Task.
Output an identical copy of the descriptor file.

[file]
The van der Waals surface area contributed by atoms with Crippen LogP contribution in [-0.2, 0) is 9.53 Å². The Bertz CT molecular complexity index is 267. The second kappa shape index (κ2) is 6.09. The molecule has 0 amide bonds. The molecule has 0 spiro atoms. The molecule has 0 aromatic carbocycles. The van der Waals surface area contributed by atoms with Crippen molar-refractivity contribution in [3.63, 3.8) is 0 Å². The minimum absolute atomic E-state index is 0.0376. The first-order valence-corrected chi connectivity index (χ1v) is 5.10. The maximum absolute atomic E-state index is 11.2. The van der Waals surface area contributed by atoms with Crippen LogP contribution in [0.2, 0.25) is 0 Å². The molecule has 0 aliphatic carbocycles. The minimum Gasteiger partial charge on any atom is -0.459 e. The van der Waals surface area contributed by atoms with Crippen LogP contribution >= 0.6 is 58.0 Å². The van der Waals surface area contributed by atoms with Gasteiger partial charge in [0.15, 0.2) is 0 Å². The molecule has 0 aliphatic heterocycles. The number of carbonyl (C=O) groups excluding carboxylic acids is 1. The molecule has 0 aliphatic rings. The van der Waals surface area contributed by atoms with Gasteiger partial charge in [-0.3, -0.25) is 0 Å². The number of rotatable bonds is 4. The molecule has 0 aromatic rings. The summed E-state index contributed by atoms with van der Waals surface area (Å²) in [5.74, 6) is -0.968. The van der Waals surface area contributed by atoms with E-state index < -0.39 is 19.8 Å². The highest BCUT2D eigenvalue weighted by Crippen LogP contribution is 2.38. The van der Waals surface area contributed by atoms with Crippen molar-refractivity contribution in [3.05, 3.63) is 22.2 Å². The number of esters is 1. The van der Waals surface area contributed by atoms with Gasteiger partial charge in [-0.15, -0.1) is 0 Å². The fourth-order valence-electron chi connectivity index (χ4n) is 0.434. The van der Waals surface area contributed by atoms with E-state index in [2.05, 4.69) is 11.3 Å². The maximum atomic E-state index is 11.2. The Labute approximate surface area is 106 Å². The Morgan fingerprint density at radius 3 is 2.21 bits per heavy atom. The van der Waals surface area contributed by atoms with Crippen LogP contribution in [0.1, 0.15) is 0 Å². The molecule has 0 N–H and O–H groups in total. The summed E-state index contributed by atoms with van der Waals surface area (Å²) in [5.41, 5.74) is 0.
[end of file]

The van der Waals surface area contributed by atoms with Crippen LogP contribution in [-0.2, 0) is 9.53 Å². The Bertz CT molecular complexity index is 267. The second kappa shape index (κ2) is 6.09. The molecule has 0 amide bonds. The molecule has 0 spiro atoms. The molecule has 0 aromatic carbocycles. The van der Waals surface area contributed by atoms with Crippen molar-refractivity contribution in [3.63, 3.8) is 0 Å². The minimum absolute atomic E-state index is 0.0376. The first-order valence-corrected chi connectivity index (χ1v) is 5.10. The maximum absolute atomic E-state index is 11.2. The van der Waals surface area contributed by atoms with Crippen LogP contribution in [0.2, 0.25) is 0 Å². The molecule has 0 aliphatic carbocycles. The minimum Gasteiger partial charge on any atom is -0.459 e. The van der Waals surface area contributed by atoms with Crippen LogP contribution >= 0.6 is 58.0 Å². The van der Waals surface area contributed by atoms with Gasteiger partial charge in [0.15, 0.2) is 0 Å². The molecule has 0 aliphatic heterocycles. The number of carbonyl (C=O) groups excluding carboxylic acids is 1. The molecule has 0 aliphatic rings. The van der Waals surface area contributed by atoms with Gasteiger partial charge in [-0.3, -0.25) is 0 Å². The number of rotatable bonds is 4. The molecule has 0 aromatic rings. The summed E-state index contributed by atoms with van der Waals surface area (Å²) in [5.74, 6) is -0.968. The van der Waals surface area contributed by atoms with E-state index < -0.39 is 19.8 Å². The highest BCUT2D eigenvalue weighted by Crippen LogP contribution is 2.38. The van der Waals surface area contributed by atoms with Crippen molar-refractivity contribution in [3.05, 3.63) is 22.2 Å². The number of esters is 1. The van der Waals surface area contributed by atoms with Gasteiger partial charge in [-0.15, -0.1) is 0 Å². The fourth-order valence-electron chi connectivity index (χ4n) is 0.434. The van der Waals surface area contributed by atoms with E-state index in [2.05, 4.69) is 11.3 Å². The maximum atomic E-state index is 11.2. The Labute approximate surface area is 106 Å². The Morgan fingerprint density at radius 3 is 2.21 bits per heavy atom. The van der Waals surface area contributed by atoms with Crippen LogP contribution in [0.1, 0.15) is 0 Å². The molecule has 0 N–H and O–H groups in total. The summed E-state index contributed by atoms with van der Waals surface area (Å²) in [5.41, 5.74) is 0.